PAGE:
Happy Birthday Bobbie! We are pleased to announce the forthcoming 8-cd boxset The Girl From Chickasaw County. This is the first major retrospective of this groundbreaking artist, and includes all seven of Bobbie’s studio albums sensitively re-mastered from the original tapes, supplemented by over 75 previously unreleased recordings including her ‘lost’ jazz album, outtakes, demos, rarities and an eighth disc of live performances taken from her celebrated series for the BBC. The release has specially commissioned cover art by David Downton and includes an 84-page book with a comprehensive essay by the boxset compiler Andrew Batt, rare and unseen photos, eight postcards and a facsimile of her original handwritten lyrics for ‘Ode To Billie Joe’. The boxset will be released by UMC on 21/09/2018. You can pre-order the set here, and for more information on the tracks and contents, visit our album page.
Summertyne Americana Festival at Sage Gateshead have programmed a special Bobbie event where Andrew Batt compiler of the recent Bobbie Gentry Live At The BBC lp will give an illustrated talk featuring rare images and audio and introduce a special screening of an episode from Bobbie’s landmark TV series for the BBC featuring The Hollies. The event is free and takes place on Sunday 22nd of July at the Sage.
The New York Festivals International Radio Program Awards have announced their 2018 Finalists, which includes last years radio documentary Ode to an Enigma: How Bobbie Gentry Ghosted Us All by Ben Manilla Productions. Winners will be announced on June 18th at the annual 2018 awards ceremony taking place at Manhattan Penthouse in New York City.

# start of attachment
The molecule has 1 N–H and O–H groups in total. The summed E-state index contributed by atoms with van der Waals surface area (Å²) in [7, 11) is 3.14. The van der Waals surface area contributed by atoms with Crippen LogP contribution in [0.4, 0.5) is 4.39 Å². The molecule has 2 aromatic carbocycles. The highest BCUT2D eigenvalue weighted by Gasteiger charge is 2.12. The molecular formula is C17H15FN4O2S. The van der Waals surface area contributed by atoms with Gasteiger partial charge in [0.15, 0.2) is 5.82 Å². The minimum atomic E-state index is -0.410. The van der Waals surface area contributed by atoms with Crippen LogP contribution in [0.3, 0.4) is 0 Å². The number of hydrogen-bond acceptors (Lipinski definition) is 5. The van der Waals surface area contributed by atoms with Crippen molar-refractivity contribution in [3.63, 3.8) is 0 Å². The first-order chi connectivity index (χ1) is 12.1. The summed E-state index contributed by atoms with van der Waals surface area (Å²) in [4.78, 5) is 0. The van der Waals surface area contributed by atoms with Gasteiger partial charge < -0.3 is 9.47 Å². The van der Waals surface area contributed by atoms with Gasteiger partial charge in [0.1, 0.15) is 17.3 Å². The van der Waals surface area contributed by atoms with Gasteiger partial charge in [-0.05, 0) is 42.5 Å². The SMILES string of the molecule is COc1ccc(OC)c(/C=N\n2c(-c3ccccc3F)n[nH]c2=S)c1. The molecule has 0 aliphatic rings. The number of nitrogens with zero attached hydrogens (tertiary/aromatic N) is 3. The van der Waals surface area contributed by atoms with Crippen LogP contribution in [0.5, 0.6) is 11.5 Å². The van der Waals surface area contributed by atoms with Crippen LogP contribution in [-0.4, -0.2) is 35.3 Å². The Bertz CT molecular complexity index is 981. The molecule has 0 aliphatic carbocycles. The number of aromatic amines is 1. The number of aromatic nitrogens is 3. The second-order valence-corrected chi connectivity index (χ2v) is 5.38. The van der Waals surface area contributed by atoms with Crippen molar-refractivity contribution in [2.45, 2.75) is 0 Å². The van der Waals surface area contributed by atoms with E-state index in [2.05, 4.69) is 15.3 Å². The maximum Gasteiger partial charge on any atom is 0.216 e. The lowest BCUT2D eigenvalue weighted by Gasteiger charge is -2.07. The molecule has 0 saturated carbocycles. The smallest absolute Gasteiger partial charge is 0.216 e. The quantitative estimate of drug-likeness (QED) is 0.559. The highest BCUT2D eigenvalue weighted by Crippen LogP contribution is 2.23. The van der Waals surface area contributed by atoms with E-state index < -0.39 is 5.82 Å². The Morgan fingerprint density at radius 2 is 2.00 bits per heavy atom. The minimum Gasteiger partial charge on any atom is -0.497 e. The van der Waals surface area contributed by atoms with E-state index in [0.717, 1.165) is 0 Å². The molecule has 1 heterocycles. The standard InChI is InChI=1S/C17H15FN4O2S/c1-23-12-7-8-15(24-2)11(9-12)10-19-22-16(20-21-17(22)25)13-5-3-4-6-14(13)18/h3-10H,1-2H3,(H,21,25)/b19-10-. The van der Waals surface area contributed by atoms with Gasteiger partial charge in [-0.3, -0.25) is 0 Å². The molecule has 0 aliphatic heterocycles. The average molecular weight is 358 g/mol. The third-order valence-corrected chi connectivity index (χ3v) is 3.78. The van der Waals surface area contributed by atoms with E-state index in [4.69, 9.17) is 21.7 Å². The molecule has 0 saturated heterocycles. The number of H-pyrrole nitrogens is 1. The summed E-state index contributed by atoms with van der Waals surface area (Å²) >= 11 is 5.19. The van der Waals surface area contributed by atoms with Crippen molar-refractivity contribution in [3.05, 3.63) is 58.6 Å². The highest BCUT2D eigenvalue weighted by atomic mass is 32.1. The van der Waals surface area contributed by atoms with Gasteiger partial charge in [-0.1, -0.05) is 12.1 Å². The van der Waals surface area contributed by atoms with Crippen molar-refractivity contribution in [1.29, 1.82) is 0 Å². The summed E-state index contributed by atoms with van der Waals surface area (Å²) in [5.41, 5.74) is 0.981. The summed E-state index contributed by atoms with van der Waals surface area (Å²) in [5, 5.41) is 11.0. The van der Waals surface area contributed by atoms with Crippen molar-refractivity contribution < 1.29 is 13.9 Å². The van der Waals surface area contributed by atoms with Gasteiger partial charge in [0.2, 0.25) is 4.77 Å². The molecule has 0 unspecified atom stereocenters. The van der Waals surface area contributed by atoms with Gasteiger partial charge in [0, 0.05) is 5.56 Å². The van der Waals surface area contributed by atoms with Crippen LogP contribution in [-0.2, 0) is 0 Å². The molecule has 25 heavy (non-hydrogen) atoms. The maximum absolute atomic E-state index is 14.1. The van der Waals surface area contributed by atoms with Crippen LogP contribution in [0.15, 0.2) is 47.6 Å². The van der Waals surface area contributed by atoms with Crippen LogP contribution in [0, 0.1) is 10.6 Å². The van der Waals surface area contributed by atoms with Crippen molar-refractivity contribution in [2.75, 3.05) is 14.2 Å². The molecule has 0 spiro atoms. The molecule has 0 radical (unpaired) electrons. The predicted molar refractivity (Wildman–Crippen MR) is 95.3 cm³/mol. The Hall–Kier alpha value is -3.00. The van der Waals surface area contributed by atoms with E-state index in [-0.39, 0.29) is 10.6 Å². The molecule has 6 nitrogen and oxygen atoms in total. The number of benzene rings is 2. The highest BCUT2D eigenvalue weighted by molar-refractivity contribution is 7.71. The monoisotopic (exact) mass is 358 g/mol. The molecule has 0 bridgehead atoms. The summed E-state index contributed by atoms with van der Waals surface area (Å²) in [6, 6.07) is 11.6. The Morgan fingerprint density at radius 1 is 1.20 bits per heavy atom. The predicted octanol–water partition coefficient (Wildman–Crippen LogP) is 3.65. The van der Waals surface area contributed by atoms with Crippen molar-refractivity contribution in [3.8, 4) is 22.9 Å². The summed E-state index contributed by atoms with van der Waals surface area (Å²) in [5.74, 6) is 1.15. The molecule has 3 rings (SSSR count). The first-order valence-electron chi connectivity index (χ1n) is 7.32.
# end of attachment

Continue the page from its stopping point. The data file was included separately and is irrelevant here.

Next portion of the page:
Susanna Hoffs, a founding member of the Bangles, psychedelic folk artist Donovan, and writer Tara Murtha all contribute. Fans that missed the documentary when it aired last year, can listen to it online here.
Tara Murtha celebrates the release of the Record Store Day exclusive Bobbie Gentry Live At The BBC LP in an article analysing this first collection of her live BBC Recordings and interviewing the LP’s producer. Head over to her website at www.odetobilliejoe333.com for the full story and other articles on Bobbie.
I wrote to Bobbie Gentry in the late 60s at the height of the fame of ‘Ode to Billie Joe’, and I was amazed when she replied in person! Sometime later when she came to London to record her her own TV series on BBC2, I decided to go and see her. When I arrived the audience was already settled and I was turned down at Reception because no further seats were available; but I didn’t give up! I spoke to someone from Production, they spoke to Bobbie and I was shown inside, a special chair was brought for me to sit in right at the front!! When Bobbie appeared she was like a light in darkness, she was a goddess: Beautiful, friendly, and with no airs & graces. She walked right up to me, and bent down to chat to me as if to an old friend, she thanked me for coming and said we would chat after the show, and take some photos. Everyone looked at me with envy!! And true to her word, we met afterwards, and she also introduced me to Jerry Reed her guest that night. We took some photos and she also signed the portrait of her which I had painted. I was very touched by her behaviour; I was just a fan, yet she treated me as a VIP and that says everything you need to know about her character.
I wish her long and healthy life; she deserves it. I wish I could communicate with her again, to say how much her music means to me, especially as I’ve since become known as a composer/songwriter, myself with the song Kompra. Although I’ve written other hits, people’s imagination stays on Kompra and perhaps that is why Bobbie lost interest in the end, because as a creator one wants to create, and not be interviewed just to find out about ‘that’ song. Bobbie Gentry wherever you are, we love you ❤